This upcoming issue is the "all-inclusive" issue, so the only review necessary was the barest level of oversight to make sure nothing obviously unacceptable got in, but without the usual roundtable discussion to select the best pieces. The strange thing is that if anything the proportion of high-quality pieces was higher than usual; on the other hand, there were no pieces I was merely ambivalent about. I suspect that the people who submit the merely mediocre but not quite dismal pieces to other issues decided that getting something into this issue wouldn't be worth it, since there were only a couple of dozen written submissions this time in contrast to the usual flood of around sixty.
Had this not been a special issue without quality control, if the past two years are any guide, I would have had a hard time getting the rest of the staff to see things my way anyway. I don't have any fixed rules by which I decide which pieces I think should get in, but rather I take a more Bayesian approach. If I don't want to read something again (though I do read most submissions several times), I generally vote "no." If I don't much care, I vote "maybe," and if I want to read it many times in the years to come, I vote "yes." I also vote "yes" for my own work, because abstentions count as Nos in the voting process. (I'll discuss the voting system below.) Some factors that often combine to warrant a No vote in my mind include unmitigated dark themes or imagery, unnecessary verbosity, or unwarranted violations of literary norms. That last point includes what I call the "random-newline school of poetry," wherein the alleged poet writes prose (usually not very good prose) and randomly adds line breaks, but also includes avoidance of standard punctuation or capitalization. (Not that these effects are always inappropriate; when they were first used they were perhaps even necessary. But they've since become a substitute for worthwhile substance instead of a mark of it as they were at the beginning of the century.) There are two quotations that illustrate my point, but one of them is from a book that's not to hand, so I'll paraphrase it. That one is from A College of Magics by Caroline Stevermer (strongly recommended, by the way), and says something to the effect that one must know the rules (and, I would argue, generally follow them) for one's not keeping them to mean anything. The second is from the email signature of someone on a mailing list on which I lurk. It's attributed to Barry Malzberg (never heard of him), and in part says: "Only the rigor and discipline of the delimited can create art. Musicologists considering Bach, who worked within desperately restrictive format, will concur as will those considering the sonata form. The sonnet and the eight-bar chorus of almost all popular song and operetta give similar testimony." Someone suspending grammar, flow, spelling, etc., must both have something overwhelmingly worthwhile to say and obviously know what he or she is doing.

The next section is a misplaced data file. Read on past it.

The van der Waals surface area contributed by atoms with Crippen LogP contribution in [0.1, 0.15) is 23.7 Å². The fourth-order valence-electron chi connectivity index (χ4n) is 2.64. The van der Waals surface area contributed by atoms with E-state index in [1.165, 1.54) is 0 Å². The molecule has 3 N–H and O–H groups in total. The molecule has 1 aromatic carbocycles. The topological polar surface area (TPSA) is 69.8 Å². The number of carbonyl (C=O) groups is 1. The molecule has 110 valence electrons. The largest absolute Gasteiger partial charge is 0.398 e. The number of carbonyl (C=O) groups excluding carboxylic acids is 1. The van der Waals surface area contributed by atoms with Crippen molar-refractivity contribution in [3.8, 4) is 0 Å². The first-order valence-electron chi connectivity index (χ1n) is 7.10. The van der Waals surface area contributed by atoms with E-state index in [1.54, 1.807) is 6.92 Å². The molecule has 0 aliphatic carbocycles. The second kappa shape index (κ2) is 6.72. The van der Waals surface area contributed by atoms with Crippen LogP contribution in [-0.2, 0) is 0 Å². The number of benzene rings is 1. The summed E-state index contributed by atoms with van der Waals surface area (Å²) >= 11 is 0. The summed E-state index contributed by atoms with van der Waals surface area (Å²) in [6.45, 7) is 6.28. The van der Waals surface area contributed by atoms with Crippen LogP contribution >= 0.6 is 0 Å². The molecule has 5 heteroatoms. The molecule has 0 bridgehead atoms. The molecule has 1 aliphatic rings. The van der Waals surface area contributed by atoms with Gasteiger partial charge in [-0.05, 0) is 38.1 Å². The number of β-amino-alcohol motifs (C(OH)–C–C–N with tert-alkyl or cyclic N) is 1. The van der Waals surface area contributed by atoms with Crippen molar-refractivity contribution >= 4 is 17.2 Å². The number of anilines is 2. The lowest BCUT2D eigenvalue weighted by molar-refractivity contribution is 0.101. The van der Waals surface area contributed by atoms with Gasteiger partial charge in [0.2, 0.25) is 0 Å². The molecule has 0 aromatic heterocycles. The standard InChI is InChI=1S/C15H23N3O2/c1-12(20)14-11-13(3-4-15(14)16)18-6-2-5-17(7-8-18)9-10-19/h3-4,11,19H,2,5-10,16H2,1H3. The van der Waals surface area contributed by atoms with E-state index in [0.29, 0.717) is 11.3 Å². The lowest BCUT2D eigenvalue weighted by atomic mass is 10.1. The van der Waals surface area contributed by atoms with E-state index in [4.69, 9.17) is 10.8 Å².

In past years, the review meetings have used a simple voting system to select the small pool of literary pieces to discuss. Votes of Maybe are one point and Yes votes are two, while a No is none. I've argued strenuously for a more nuanced system, like the nine-point scale, with defined meanings for the numbers, used to grade the essays on the AP tests, as well as for a longer discussion cycle to enable the real consensus of the sort the College Board requires of its graders--no two votes may be more than two apart on the final ballot, with the middle score of the three-point range becoming the final grade.) Somehow, it seems like I always end up on the opposite side from the majority on nearly every vote, and my own work is always misunderstood. But that's life.